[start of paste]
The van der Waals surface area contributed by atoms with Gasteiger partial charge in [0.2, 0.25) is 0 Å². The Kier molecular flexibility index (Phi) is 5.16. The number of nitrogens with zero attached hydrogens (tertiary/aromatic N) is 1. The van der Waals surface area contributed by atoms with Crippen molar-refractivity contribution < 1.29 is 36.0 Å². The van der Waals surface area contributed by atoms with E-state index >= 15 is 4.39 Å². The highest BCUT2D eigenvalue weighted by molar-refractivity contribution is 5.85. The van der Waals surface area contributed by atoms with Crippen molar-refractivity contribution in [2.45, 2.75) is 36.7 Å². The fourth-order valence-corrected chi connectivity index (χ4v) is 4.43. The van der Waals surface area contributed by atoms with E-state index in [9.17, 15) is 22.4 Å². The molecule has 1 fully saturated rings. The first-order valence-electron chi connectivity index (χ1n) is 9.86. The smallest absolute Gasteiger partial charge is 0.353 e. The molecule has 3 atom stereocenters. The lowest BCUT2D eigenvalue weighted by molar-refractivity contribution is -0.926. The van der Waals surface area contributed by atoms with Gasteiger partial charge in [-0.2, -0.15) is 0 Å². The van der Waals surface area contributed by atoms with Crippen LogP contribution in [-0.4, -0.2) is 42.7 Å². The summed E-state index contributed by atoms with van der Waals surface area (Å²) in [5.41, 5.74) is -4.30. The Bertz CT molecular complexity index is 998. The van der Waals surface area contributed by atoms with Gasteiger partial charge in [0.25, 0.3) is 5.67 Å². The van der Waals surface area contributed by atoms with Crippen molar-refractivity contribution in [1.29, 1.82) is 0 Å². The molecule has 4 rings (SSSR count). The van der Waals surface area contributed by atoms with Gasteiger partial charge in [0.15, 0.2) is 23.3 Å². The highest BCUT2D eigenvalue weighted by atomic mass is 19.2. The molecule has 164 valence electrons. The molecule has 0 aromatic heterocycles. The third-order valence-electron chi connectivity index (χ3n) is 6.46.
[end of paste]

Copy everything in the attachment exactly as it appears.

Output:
The van der Waals surface area contributed by atoms with Gasteiger partial charge in [0.2, 0.25) is 0 Å². The Kier molecular flexibility index (Phi) is 5.16. The number of nitrogens with zero attached hydrogens (tertiary/aromatic N) is 1. The van der Waals surface area contributed by atoms with Crippen molar-refractivity contribution < 1.29 is 36.0 Å². The van der Waals surface area contributed by atoms with E-state index >= 15 is 4.39 Å². The highest BCUT2D eigenvalue weighted by molar-refractivity contribution is 5.85. The van der Waals surface area contributed by atoms with Crippen molar-refractivity contribution in [2.45, 2.75) is 36.7 Å². The fourth-order valence-corrected chi connectivity index (χ4v) is 4.43. The van der Waals surface area contributed by atoms with E-state index in [9.17, 15) is 22.4 Å². The molecule has 1 fully saturated rings. The first-order valence-electron chi connectivity index (χ1n) is 9.86. The smallest absolute Gasteiger partial charge is 0.353 e. The molecule has 3 atom stereocenters. The lowest BCUT2D eigenvalue weighted by molar-refractivity contribution is -0.926. The van der Waals surface area contributed by atoms with Gasteiger partial charge in [-0.2, -0.15) is 0 Å². The van der Waals surface area contributed by atoms with Crippen LogP contribution in [-0.4, -0.2) is 42.7 Å². The summed E-state index contributed by atoms with van der Waals surface area (Å²) in [5.41, 5.74) is -4.30. The Bertz CT molecular complexity index is 998. The van der Waals surface area contributed by atoms with Gasteiger partial charge in [0.25, 0.3) is 5.67 Å². The van der Waals surface area contributed by atoms with Crippen molar-refractivity contribution in [1.29, 1.82) is 0 Å². The molecule has 4 rings (SSSR count). The van der Waals surface area contributed by atoms with Gasteiger partial charge in [0.15, 0.2) is 23.3 Å². The highest BCUT2D eigenvalue weighted by atomic mass is 19.2. The molecule has 164 valence electrons. The molecule has 0 aromatic heterocycles. The third-order valence-electron chi connectivity index (χ3n) is 6.46.